What is a search warrant?
A search warrant is a legal document issued by a judge to a law enforcement officer, authorizing that officer to search a specific location in order to find a person or property.
When can a search warrant be issued?
In the state of Arizona, there are several grounds under which a search warrant may be issued:
● A search warrant may be authorized so an officer can look for property that has been stolen or embezzled.
● A warrant can also be issued to search for property that has been used to commit a public offense, or that an individual is intending to use to commit such an offense.
● If a location needs to be searched as part of a safety, health, or welfare inspection, then a warrant may be issued for that purpose.
● Finally, a search warrant can be issued in order to search a location for a person who has an outstanding warrant for their arrest.
What are the legal requirements for a search warrant?
In order to be valid, a search warrant needs to be requested by a law enforcement officer and issued by a judge. The warrant must specify the place to be searched and the person or property that is being sought. In addition, the officer who is requesting the warrant must show that there is probable cause to search.
When can a search warrant be served?
Under Arizona law, a search warrant can only be served from 6:30 a.m. to 10 p.m., unless the judge has specified in writing that the warrant can be served at any time.
Do you have to comply with a search warrant?
Yes. If a law enforcement officer has a search warrant, then you are legally obligated to permit them to search the location described in the warrant. However, you can still challenge the validity of the search warrant in court.
Can the officer searching your home seize any property?
The officer may not seize any property or persons that are not specifically mentioned in the search warrant.
Does an officer always need a search warrant in order to perform a search?
There are certain circumstances under which an officer may do a search without having a warrant. For example, if the officer is in a place where they are legally permitted to be, such as outside your door, and they can see illegal property or evidence of illegal actions in plain sight, then they can search your house without a warrant. An officer may also decide to perform a search without a warrant if they feel that it is necessary to prevent the destruction of evidence or the escape of a dangerous fugitive. Finally, you may verbally consent to the search. If your home has been searched by an officer without a warrant, it’s important to speak with an attorney so you can determine whether the officer acted lawfully.
Does a search warrant mean that you must talk to an officer?
No, you are not legally obligated to say anything to an officer who issues you a search warrant. In fact, anything you say to the officer can be used to prosecute you later. That’s why you should contact a criminal defense attorney as soon as possible after your property has been searched.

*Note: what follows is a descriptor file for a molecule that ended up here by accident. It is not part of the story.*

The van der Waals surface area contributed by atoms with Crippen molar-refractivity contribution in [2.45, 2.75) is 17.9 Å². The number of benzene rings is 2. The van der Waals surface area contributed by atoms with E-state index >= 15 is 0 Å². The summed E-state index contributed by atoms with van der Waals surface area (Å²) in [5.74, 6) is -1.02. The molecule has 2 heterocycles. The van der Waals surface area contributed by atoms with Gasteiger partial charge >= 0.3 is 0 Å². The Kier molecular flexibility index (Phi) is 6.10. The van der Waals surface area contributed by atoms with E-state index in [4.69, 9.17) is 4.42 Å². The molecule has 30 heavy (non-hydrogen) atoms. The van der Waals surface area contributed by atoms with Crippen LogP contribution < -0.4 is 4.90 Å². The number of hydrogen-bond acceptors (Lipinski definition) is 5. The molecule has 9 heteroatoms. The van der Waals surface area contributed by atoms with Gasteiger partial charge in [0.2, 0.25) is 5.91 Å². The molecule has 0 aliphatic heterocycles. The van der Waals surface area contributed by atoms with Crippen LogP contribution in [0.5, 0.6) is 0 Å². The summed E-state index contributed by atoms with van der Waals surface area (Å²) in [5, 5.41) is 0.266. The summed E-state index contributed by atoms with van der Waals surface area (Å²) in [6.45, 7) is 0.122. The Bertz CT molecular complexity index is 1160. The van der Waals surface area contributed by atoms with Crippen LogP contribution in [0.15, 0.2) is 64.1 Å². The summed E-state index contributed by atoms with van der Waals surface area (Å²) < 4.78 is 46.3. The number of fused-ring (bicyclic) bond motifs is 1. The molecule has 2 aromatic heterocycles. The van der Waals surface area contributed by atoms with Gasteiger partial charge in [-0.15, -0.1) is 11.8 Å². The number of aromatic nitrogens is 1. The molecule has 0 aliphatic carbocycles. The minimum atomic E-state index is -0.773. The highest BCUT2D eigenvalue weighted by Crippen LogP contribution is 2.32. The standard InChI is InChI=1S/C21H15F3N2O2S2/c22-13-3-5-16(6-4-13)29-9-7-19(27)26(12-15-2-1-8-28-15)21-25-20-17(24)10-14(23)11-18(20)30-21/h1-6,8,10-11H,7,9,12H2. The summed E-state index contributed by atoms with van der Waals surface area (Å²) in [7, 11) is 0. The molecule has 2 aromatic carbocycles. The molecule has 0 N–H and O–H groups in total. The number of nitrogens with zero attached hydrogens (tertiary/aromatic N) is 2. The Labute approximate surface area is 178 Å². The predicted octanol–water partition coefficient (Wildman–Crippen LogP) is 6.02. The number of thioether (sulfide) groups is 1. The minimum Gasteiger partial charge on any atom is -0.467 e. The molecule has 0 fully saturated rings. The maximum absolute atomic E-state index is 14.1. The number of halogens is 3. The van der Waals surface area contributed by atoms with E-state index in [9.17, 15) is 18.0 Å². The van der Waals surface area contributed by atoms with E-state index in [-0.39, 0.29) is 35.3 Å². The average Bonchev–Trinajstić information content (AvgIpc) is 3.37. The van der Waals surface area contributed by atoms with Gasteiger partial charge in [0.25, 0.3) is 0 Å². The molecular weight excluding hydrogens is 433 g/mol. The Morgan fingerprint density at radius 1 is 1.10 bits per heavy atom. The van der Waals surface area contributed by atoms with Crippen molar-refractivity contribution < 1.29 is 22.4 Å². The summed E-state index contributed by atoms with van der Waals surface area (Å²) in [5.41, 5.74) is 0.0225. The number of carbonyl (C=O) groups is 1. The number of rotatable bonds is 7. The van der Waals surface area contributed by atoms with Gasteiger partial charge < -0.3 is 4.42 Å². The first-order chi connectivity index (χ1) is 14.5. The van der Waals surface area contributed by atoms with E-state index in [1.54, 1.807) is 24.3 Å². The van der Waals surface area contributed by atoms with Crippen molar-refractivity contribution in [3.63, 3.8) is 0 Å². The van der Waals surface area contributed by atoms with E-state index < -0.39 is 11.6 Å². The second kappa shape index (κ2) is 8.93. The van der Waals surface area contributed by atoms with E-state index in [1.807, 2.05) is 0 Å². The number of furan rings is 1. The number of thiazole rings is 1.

If an officer takes your property, do they have to provide you with a receipt?
Yes. Under Arizona law, an officer must provide you with a detailed receipt if they confiscate your property.
If you’re looking for an attorney to help you defend yourself against a criminal charge, then it’s time to get in touch with Janet Altschuler. Ms. Altschuler brings more than two decades of
experience as a criminal defense attorney to each client, and she knows the local laws and courts well. She is committed to fighting hard to protect your rights and gain a successful outcome for your case. If you would like to schedule a free consultation, call (520) 247-1789 today.
March 20, 2020
Protective orders are legally enforceable documents that are intended to protect a victim from an abuser or harasser. Most often, they are used in domestic violence cases. However, it should be noted that no physical conflict needs to have taken place in order for the police to make a domestic violence arrest. A mere verbal argument is enough to land people behind bars. Upon release, it’s quite likely that they will have to abide by the conditions established in an order of protection. It’s imperative to speak with a criminal defense attorney if you’ve been arrested, charged with a crime, or served with an order of protection. Failing to strictly abide by the terms of the order can lead to additional criminal charges.
Order of Protection
The standard order of protection and the injunction against harassment (below) are two very similar documents. The main difference lies in the relationship between the alleged victim and the alleged abuser. If you’ve been served with an order of protection, it means that you have been accused of endangering the safety of a family member or household member. To determine whether an order of protection or an injunction against harassment is appropriate for any given situation, the court will use the relationship test. It considers whether the alleged victim is any of the following in relations to the alleged abuser:
A spouse or former spouse
A parent of the alleged abuser’s child or fetus
Related by marriage as any type of in-law
Related by blood or court order (including parent, grandparent, child, grandchild, brother, or sister)
A resident or former resident of the same household